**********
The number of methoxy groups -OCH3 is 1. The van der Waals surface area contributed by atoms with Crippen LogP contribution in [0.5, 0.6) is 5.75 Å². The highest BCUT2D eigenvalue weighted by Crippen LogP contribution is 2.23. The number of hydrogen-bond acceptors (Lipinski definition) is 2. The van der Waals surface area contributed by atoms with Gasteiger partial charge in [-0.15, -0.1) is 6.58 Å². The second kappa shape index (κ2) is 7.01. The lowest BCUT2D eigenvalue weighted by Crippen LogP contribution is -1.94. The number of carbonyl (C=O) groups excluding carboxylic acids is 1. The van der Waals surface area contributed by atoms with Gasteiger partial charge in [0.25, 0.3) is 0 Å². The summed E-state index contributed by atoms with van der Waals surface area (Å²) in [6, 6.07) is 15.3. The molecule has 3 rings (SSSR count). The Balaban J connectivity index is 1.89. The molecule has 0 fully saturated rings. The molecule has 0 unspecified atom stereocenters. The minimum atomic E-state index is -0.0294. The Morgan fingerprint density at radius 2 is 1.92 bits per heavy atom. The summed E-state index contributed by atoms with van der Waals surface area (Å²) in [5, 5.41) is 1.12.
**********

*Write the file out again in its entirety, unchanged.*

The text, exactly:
The number of methoxy groups -OCH3 is 1. The van der Waals surface area contributed by atoms with Crippen LogP contribution in [0.5, 0.6) is 5.75 Å². The highest BCUT2D eigenvalue weighted by Crippen LogP contribution is 2.23. The number of hydrogen-bond acceptors (Lipinski definition) is 2. The van der Waals surface area contributed by atoms with Gasteiger partial charge in [-0.15, -0.1) is 6.58 Å². The second kappa shape index (κ2) is 7.01. The lowest BCUT2D eigenvalue weighted by Crippen LogP contribution is -1.94. The number of carbonyl (C=O) groups excluding carboxylic acids is 1. The van der Waals surface area contributed by atoms with Gasteiger partial charge in [0.25, 0.3) is 0 Å². The summed E-state index contributed by atoms with van der Waals surface area (Å²) in [6, 6.07) is 15.3. The molecule has 3 rings (SSSR count). The Balaban J connectivity index is 1.89. The molecule has 0 fully saturated rings. The molecule has 0 unspecified atom stereocenters. The minimum atomic E-state index is -0.0294. The Morgan fingerprint density at radius 2 is 1.92 bits per heavy atom. The summed E-state index contributed by atoms with van der Waals surface area (Å²) in [5, 5.41) is 1.12.